Book Review: The Language of Food

Poetry is not the business of a lady.

Annabel Abbs ~ The Language of Food


England 1837. Eliza Acton is a poet who dreams of seeing her words in print. But when she takes her new manuscript to a publisher, she’s told that ‘poetry is not the business of a lady’. Instead, they want her to write a cookery book. England is awash with exciting new ingredients, from spices to exotic fruits. That’s what readers really want from women.

Eliza leaves the offices appalled. But when her father is forced to flee the country for bankruptcy, she has no choice but to consider the proposal. Never having cooked before in her life, she is determined to learn and to discover, if she can, the poetry in recipe writing. To assist her, she hires seventeen-year-old Ann Kirby, the impoverished daughter of a war-crippled father and a mother with dementia.

Over the course of ten years, Eliza and Ann developed an unusual friendship – one that crossed social classes and divides – and, together, they broke the mould of traditional cookbooks and changed the course of cookery writing forever. 


Historical fiction, cooking and writing? Sign me up!

I’m always nervous when I have high expectations of a book, especially when it perfectly aligns to my interests.

Eliza Acton was a fascinating, but not very well-known, woman. Using her as inspiration, author Annabel Abbs has woven together several storylines that provide us with insight into the Victorian period and how it was for women. However, there is no deviation from the story to push a political agenda. The plot is succinct and focused, with only necessary additional facts to help to tell the story.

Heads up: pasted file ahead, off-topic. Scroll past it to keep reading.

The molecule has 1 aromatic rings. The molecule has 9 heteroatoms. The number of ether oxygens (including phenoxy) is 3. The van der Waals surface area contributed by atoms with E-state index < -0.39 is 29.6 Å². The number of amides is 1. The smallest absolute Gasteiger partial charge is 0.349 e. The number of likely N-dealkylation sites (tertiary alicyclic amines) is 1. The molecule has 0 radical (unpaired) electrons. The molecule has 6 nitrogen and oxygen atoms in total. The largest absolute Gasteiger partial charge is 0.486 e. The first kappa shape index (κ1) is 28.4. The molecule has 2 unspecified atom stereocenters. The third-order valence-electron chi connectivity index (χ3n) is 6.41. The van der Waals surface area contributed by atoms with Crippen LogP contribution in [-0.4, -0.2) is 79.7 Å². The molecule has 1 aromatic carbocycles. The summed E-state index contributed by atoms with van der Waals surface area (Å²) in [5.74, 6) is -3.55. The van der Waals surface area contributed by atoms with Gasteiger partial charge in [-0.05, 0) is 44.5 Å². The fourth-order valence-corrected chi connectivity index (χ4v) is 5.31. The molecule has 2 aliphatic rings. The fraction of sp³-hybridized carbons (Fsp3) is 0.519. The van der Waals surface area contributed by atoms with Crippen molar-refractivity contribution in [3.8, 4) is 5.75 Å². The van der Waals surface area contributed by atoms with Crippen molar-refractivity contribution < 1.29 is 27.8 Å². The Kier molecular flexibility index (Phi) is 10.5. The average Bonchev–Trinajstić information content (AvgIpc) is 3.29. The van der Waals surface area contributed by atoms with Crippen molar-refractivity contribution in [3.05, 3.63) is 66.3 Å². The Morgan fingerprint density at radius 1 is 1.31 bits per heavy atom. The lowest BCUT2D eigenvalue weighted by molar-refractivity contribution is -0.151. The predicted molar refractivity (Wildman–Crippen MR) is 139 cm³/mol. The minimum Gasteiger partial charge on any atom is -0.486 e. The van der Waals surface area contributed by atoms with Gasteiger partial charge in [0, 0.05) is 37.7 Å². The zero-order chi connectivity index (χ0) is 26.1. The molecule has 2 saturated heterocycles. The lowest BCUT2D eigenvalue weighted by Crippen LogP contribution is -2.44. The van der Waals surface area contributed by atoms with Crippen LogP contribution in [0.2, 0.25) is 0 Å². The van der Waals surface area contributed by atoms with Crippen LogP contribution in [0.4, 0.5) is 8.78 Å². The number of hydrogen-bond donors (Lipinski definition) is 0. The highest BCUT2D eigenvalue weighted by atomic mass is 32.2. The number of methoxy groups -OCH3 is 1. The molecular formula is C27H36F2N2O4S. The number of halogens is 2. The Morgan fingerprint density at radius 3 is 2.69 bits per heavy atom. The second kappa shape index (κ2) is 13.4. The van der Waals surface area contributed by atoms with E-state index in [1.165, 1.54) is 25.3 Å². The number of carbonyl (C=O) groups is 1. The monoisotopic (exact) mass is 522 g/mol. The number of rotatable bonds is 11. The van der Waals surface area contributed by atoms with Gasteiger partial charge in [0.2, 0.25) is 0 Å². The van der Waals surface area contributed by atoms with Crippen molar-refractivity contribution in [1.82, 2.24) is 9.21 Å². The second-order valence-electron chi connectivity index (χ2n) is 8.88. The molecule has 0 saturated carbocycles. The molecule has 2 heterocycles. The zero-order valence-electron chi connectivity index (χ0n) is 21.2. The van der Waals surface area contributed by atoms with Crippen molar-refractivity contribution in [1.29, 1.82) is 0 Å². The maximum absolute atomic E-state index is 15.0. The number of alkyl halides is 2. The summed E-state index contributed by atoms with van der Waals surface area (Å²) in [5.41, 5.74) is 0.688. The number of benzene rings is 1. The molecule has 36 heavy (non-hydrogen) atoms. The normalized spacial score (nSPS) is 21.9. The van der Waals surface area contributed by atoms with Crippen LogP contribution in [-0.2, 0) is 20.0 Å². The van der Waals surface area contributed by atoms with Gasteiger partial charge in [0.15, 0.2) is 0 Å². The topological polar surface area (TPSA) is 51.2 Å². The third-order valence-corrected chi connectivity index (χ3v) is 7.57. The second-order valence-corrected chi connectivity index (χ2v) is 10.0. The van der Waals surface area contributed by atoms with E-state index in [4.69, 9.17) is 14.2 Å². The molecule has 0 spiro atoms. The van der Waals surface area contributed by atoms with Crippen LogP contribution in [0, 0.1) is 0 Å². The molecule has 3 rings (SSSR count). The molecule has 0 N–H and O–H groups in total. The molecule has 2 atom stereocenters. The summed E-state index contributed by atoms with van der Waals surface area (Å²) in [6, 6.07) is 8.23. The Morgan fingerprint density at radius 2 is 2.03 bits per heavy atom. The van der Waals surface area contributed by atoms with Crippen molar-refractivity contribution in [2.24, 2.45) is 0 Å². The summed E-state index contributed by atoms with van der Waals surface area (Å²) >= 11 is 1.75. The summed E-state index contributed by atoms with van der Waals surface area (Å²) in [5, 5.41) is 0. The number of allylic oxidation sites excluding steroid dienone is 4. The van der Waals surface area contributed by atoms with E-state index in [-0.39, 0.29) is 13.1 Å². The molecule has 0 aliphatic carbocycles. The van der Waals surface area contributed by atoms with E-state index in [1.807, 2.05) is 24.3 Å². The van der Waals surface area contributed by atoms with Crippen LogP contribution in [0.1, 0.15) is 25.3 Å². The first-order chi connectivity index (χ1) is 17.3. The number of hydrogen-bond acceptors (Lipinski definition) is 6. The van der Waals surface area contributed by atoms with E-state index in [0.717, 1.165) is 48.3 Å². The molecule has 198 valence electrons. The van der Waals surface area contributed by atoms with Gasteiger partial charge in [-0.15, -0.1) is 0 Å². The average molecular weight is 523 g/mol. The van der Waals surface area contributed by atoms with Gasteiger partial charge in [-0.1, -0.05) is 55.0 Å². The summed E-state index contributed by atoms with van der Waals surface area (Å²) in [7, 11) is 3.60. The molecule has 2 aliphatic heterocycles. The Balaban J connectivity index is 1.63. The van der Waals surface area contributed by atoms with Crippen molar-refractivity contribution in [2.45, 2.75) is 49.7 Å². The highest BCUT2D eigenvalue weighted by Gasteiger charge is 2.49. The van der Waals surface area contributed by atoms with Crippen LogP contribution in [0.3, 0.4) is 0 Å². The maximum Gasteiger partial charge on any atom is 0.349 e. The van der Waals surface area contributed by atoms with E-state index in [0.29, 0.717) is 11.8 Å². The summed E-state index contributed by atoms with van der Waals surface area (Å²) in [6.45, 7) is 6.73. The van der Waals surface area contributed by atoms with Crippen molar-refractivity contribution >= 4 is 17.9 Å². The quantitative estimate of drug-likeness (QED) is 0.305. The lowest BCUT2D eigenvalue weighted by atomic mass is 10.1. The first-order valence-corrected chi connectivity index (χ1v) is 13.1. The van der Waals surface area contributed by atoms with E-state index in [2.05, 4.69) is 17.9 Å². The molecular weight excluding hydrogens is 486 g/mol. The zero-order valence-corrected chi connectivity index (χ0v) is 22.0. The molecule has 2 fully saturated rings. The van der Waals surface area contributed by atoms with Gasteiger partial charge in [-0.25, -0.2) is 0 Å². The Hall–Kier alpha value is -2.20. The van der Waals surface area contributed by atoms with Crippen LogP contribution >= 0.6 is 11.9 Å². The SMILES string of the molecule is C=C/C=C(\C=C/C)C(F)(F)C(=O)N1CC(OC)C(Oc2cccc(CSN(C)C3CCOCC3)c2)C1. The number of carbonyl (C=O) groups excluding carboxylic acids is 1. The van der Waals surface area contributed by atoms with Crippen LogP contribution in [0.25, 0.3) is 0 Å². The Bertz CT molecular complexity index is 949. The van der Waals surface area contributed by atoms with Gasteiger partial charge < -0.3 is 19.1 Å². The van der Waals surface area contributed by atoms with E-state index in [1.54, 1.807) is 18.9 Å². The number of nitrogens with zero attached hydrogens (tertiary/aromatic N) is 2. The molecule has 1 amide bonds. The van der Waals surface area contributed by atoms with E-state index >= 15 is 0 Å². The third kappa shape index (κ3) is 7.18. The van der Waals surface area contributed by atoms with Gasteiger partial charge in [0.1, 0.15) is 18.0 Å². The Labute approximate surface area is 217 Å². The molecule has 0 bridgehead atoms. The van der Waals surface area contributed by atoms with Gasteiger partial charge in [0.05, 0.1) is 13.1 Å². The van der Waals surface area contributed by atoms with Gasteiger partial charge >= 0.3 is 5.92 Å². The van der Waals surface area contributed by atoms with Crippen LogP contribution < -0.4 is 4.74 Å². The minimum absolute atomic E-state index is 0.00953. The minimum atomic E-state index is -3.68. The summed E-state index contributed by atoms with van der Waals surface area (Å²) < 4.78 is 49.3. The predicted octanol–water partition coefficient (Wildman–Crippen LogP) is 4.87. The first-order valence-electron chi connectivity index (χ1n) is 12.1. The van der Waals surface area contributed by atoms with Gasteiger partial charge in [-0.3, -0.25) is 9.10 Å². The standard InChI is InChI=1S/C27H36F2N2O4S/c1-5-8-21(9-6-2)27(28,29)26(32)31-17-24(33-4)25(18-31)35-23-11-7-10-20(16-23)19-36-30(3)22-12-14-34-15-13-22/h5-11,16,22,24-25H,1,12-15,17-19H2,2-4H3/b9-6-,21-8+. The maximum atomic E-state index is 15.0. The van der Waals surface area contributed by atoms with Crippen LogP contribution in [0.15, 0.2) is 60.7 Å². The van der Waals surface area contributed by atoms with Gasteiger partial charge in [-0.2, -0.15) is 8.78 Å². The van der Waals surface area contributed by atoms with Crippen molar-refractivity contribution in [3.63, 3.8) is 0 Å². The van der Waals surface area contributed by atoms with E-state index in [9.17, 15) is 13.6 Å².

Yet there is also poetry. Abbs is an excellent writer and I could picture the shops, buildings and kitchens perfectly. I completely agree that there is a lyrical edge to recipes. Having recently edited a cookery book, I can understand the frustrations of early recipes that had no rhyme or reason and enjoyed seeing Eliza become so aroused by the combinations of spice, flavour and ingredients. Food is linked to our history, culture and family so telling its story correctly is imperative.

The relationship between Eliza and Ann feels genuine, yet hearing each of the characters’ stories, we learn more about them as people and how that has shaped their approach and ideals.

The book does end rather abruptly, which is a shame. I would have liked the story to continue and see what became of Eliza and her dreams although it has inspired me to find out more about her and Mrs Beeton.

That said, this is a beautifully crafted story, that will make you fall in love with cooking all over again.

Rating: 4.5 out of 5.

I received a copy from Random Things Tours. Opinions my own.

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